March 11, 2005

NOTHING IS MORE EXPENSIVE THAN IT USED TO BE:

Dueling spring travel sales heating up air fare battle (Keith Reed, March 11, 2005, Boston Globe)

If you're tired of New England winters, this weekend might be a good time to stay out of the cold and surf the Internet for a cheap fare to somewhere warmer.

Several airlines have launched competing fare sales for spring travel, igniting a price war in the financially battered industry.

US Airways is offering fares as low as $118 across all its routes, including a $138 round trip to from Boston to Orlando. United Airlines has a worldwide fare sale, including roundtrip fares from Boston to Paris for $430. Not to be left behind, American Airlines is offering roundtrip flights from Boston to Los Angeles for $288 and Boston to Miami for $198.


China Dons Even Bigger Export Hat (Evelyn Iritani, Don Lee and Marla Dickerson, March 11, 2005, LA Times)
Unhindered by quotas, China's sales to the United States surged 65%, to $1.4 billion, compared with the same month last year, according to data released this week by the China National Textile and Apparel Council. Shipments to the European Union jumped 46% to $1.5 billion.

Even more stark was the increase in China's exports of cotton knit shirts and trousers, two of its most popular items. In January, China shipped nearly 27 million cotton trousers, up from 1.9 million a year earlier, according to a U.S. industry analysis of Chinese customs data. The Asian country shipped 18 million cotton knit shirts in January, up from 941,000.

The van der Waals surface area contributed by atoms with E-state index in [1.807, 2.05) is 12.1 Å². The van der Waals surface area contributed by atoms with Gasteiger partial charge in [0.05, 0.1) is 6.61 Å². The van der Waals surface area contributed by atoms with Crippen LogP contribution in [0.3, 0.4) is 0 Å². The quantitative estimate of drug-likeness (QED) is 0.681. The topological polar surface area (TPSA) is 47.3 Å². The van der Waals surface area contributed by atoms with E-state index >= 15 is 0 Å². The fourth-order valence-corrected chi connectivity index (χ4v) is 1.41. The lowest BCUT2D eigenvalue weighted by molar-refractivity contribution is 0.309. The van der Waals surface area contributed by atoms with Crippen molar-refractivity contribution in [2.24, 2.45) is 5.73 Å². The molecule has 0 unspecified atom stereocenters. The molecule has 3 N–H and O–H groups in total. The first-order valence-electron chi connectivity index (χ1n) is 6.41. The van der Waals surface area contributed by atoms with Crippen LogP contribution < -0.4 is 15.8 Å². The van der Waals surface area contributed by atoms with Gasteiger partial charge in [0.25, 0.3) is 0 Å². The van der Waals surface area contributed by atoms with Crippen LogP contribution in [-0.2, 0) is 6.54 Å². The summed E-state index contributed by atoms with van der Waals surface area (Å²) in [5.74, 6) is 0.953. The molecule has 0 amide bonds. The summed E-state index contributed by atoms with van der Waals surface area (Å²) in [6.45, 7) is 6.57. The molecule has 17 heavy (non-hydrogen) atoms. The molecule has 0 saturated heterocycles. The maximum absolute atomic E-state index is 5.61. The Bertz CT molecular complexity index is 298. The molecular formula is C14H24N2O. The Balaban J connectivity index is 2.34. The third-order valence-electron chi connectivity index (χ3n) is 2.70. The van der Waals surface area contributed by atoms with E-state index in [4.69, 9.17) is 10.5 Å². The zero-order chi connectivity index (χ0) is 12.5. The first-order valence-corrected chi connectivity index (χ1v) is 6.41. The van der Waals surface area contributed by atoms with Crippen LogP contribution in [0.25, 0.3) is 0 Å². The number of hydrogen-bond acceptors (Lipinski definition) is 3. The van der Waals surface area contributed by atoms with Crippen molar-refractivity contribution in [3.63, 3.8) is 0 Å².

...and cheaper...

Posted by Orrin Judd at March 11, 2005 7:32 AM
Comments

I wouldn't use the pricing of airline tickets to buttress this argument - not with the airlines losing hundreds of millions a month, ad nauseum.

While I'm sure they have wonderful algorithms to determine their pricing schemes, whenever I look at their websites (and the generic sites), it reminds me of the strippers in New Orleans, standing at the doors to their bars, flashing the crowds to lure in customers.

As a fairly frequent flyer, I am not going to complain, but the airline business is insane for all involved.

Posted by: jim hamlen at March 11, 2005 8:54 AM

OK, after this, I will be non-self-referential and modest for one solid month.

In law school, I took a seminar with Richard Posner on regulated industries. I got an "A" for a paper on the airline industry in which I argued that regulation and government subsidies so completely and unnecessarily swamped the underlying economics of air travel that it was an open question whether the airline industry, in anything like its existing form, made any economic sense at all.

Posted by: David Cohen at March 11, 2005 9:07 AM

It can't die fast enough.

Posted by: oj at March 11, 2005 9:09 AM

The airlines have to sell seats below cost because flying is now the alternative of last resort. This is an accomplishment?

Posted by: curt at March 11, 2005 9:23 AM

David/Orrin

It is dying. Long live the state line rule!

Of course, it will hobble along on life support as long as most North Americans continue to believe they are living below the poverty line if they don't visit a tropical beach twice a year.

Posted by: Peter B at March 11, 2005 9:37 AM

One item I don't want China exporting to American waters is submarines.

Posted by: John J. Coupal at March 11, 2005 9:53 AM
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